A conversation with Core Midwife Amy Darragh in celebration of International Day of the Midwife
In honour of International Day of the Midwife, we talked to Amy Darragh, Core Midwife at Wairau Maternity and MERAS Marlborough regional representative, who shared with us what inspired her to do this important work and what being a midwife means to her.
Thank you to all midwives for the incredible value you bring to our organisation, our communities, and our whānau.
I am a born and bred Southlander. I studied at Otago Polytechnic. I was able to complete my degree while living in Invercargill. At this time, the Midwifery School had started offering the degree to students who lived in regional areas out of Dunedin, the opportunity to complete the degree predominantly by distance learning. I still attended block courses in Dunedin each term as well as being placed in different areas in the region for clinical placements.
I find it hard to believe that I have now been a midwife for eleven years. During this time I have worked as a hospital-based Midwife as well as a Lead Maternity Care Midwife in the community.
Two years ago I left Southland with my husband and teenage son. We were all ready for a change and Marlborough seemed to be the right fit for us. As a family, we now feel integrated and part of the community. I am currently a Core Midwife at Wairau Maternity. The maternity team at Wairau were so welcoming and I feel very grateful to be part of an amazing team. I, however, proudly continue to roll my R's in Marlborough!
I am currently the MERAS (The Midwifery Employee Representation and Advisory Service) Marlborough regional representative. This role involves me supporting and advocating for my colleagues, encouraging positive changes in the workplace and keeping up to date with Regional and National Midwifery issues. Last year I completed union training and attended my first MERAS Conference.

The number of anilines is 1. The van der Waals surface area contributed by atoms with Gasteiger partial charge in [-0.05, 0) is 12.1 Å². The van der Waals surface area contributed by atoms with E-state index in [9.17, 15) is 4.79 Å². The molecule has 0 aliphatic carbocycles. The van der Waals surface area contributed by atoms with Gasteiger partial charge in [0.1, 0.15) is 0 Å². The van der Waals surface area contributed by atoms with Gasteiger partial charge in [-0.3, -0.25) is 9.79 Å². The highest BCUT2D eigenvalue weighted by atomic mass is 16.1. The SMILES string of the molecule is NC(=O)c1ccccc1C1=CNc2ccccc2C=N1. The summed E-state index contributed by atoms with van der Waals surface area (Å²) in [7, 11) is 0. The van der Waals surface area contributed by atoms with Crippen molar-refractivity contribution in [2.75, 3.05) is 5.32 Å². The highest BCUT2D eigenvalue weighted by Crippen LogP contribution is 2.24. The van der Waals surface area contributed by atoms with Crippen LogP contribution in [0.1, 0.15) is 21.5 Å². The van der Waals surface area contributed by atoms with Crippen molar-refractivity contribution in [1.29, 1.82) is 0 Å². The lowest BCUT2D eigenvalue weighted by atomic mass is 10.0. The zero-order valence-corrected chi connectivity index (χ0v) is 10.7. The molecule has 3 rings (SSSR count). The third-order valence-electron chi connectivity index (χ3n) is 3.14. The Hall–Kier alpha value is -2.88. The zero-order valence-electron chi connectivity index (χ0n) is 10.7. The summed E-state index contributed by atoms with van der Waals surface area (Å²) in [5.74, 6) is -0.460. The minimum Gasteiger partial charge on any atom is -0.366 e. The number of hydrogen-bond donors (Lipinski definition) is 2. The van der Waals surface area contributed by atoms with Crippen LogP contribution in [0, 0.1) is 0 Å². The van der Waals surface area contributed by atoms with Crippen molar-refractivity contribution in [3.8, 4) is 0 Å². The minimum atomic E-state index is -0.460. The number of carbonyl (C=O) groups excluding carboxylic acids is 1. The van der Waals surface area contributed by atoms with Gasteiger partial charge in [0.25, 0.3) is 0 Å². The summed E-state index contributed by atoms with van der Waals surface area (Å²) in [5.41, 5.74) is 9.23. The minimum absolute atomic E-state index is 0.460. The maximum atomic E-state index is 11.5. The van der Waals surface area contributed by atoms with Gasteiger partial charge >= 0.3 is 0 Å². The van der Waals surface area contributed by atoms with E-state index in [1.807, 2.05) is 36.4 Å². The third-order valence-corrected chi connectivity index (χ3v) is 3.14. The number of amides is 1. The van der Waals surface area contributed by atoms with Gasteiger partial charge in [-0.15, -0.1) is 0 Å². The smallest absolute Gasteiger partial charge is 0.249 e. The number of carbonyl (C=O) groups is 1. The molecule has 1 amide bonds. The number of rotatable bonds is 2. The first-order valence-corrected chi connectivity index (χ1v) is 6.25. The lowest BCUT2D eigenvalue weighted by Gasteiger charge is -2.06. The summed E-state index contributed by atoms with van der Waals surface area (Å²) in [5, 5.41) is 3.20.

The current climate is challenging for midwives. I often remind my colleagues we have the power, we are currently irreplaceable, this is a time when midwives are standing together, fighting for equitable rights and valuing what we are worth.
After the birth of my son, I discontinued my nursing training. There was something about midwifery that took my interest and after investigating I realised I desperately wanted to be a midwife. I started my degree when my son was two and I've never looked back!
Being part of an individual's childbirth journey is a privilege. This journey involves a unique partnership between the midwife and the woman or pregnant person, this needs to be tailored to the individual needs.
I believe care needs to be holistic, safe and culturally appropriate. I strongly support the decision-making process by encouraging those I care for to be active participants in the care of themselves and their baby/ babies.
Midwives are normal birth specialists and provide a holistic approach to maternity care. Utilising my midwifery skills, I avoid any unnecessary interventions while also knowing when interventions are indicated. I acknowledge that it is my responsibility when a woman presents with risk factors to refer appropriately to the Section 88 guidelines and ensure I only work within my scope of practice. I acknowledge that when a woman is under a team approach to care, the midwife continues the essential role of supporting and collaborating with other health professionals alongside providing midwifery care.
I believe it is important to integrate partners and whānau in the childbearing process as defined by the woman or pregnant person. I follow the New Zealand College of Midwives Standards of Practice and the Tauranga Kaupapa cultural framework within my practice.
What do you like about this work?
After eleven years, I still can't decide which aspect of midwifery care I enjoy the most. At present, I am fortunate enough to work on the maternity ward at Wairau as a Core Midwife as well as doing casual cover for the hospital case loading team.
This gives me the opportunity to work in a team providing secondary care as well as being able to do antenatal, labour and birth and postnatal care on a casual basis. As a midwife, I value the privileged position I’m in, supporting women, people and whānau at such a special time in their lives. Despite national midwifery shortages, it’s truly a rewarding career.
I value my time with my family and friends. I love to travel. Exploring new places, learning about history, cultures and how people live is a great passion of mine.
In my day-to-day life, I like to keep fit and active. Before a shift I try to go to the gym and stick to a healthy routine, however, sometimes the treats at work are just too good! At the weekend, I like to go for a bushwalk or go on an adventure in nature, I find so good for the soul.